HLS – stability at the core
Initially, the HTTP live streaming protocol, HLS, was developed and launched by Apple in 2009. The core of the HLS protocol is all aboutstability. HLS allows for high video qualities, including 4K, which HLS effectively sustains on a high percentage of viewer connections. Moreover, HLS supports adaptive bitrate, meaning streams automatically adapt to and deliver the highest possible quality in relation to the bandwidth of the receiving viewers. However, a one-sided focus on stability means latency is sacrificed.
HLS follows the same overall workflow as most streaming protocols. From the initial capture to encoding, transcoding, distribution, and the final playback. One of the reasons that prevent delivery at ultra-low latency is the default chunk size used in traditional HLS. As a result, low latency HLS, or LL-HLS, was introduced to resolve this initial imbalance. LL-HLS brought latency down to about 2-4 seconds, compared to the previous range of 10-45 seconds.
The reduced latency of LL-HLS opens a number of possible use cases, especially where interactivity is a requirement. In sports betting, users want to be able to place their bets as close to the action as possible. The same goes for live casinos, which also emphasize the potential for interaction between the players and the dealer. In live events, interactivity between the audience and speaker is of the absolute essence. On that note, a latency of 2-4 seconds might not do the trick. Additionally, viewers are not kept in sync which has a negative impact on interactive scenarios and multi-platform delivery.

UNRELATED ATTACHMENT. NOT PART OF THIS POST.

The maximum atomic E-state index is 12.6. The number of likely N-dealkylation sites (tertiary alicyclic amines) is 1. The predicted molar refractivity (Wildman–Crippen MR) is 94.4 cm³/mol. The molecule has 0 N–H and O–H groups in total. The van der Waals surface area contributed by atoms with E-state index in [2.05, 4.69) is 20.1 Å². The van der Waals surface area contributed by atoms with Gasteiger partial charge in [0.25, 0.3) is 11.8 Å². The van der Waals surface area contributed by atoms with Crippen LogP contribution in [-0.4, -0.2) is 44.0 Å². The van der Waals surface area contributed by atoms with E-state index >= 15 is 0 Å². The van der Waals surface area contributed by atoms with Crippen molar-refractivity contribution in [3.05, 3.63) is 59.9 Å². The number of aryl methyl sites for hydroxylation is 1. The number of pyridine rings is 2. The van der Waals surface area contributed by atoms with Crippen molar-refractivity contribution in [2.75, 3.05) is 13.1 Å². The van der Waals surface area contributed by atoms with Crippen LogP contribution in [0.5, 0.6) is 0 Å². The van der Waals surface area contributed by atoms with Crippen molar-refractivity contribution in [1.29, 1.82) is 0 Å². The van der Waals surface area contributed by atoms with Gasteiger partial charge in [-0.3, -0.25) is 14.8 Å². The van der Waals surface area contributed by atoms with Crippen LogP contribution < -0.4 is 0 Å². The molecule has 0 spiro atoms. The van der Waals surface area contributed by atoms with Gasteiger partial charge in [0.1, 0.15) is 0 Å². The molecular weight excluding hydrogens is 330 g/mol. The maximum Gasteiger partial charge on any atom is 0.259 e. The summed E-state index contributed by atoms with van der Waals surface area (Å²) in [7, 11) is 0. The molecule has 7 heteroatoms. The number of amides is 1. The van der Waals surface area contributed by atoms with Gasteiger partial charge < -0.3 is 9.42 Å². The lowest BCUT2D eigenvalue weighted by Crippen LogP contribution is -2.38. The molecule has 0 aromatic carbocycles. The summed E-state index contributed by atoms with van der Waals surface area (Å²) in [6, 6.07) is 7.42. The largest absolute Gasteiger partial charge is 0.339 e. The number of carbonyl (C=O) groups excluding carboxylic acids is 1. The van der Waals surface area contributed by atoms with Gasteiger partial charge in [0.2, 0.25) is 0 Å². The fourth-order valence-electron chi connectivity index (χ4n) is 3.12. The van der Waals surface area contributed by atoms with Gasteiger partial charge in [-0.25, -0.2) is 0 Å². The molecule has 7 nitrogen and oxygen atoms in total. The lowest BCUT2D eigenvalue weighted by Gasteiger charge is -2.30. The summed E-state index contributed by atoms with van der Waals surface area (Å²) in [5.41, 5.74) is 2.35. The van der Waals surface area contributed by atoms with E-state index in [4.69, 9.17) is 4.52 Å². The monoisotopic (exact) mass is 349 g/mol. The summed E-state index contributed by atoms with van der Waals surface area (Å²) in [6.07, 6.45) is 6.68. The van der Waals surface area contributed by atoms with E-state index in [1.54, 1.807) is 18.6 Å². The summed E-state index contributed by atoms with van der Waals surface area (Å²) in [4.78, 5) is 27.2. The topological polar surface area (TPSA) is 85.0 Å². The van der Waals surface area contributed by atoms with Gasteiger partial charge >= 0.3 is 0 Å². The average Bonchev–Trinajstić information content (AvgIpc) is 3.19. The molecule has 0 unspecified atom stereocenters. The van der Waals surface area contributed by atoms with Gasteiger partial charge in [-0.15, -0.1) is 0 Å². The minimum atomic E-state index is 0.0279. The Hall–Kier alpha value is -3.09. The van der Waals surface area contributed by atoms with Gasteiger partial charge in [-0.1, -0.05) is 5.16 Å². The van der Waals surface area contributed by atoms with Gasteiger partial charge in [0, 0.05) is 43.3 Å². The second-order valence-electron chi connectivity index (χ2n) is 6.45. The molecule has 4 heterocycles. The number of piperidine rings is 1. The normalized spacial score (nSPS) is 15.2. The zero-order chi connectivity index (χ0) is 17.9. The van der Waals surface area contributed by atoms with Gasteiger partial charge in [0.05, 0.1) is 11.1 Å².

LL-HLS – not fast enough
HLS is the most widespread protocol in live streaming today. It has industry-wide recognition and with LL-HLS reducing the latency, it’s a convincingly robust protocol. However, as stable as HLS and LL-HLS might be in maintaining quality, the protocol still loses competitiveness to techniques that allow for exceedingly fast delivery and effective synchronization.
Alternatives solving the deficiencies of LL-HLS
Both WebRTC and Vindral are solid alternatives to HLS and LL-HLS, as they reduce the latency to a minimum. However, using WebRTC to minimize the latency means sacrificing quality as well as stability, the two cornerstones of both HLS and LL-HLS.
Vindral delivers 4K video quality at sub-second latency, and it does so with full stability. Where HLS and LL-HLS are unable to provide synchronized playout,
Vindral guarantees it. Furthermore, Vindral provides a configurable buffer, meaning latency can be adjusted to the specific requirements of each use case. Hence, network congestion is mitigated since the player has enough time to catch up.
In short, Vindral guarantees:
- 4K quality
- Sub-second latency (adjustable)
- Synchronized playout
- Adaptive Bitrate (ABR)
- Full stability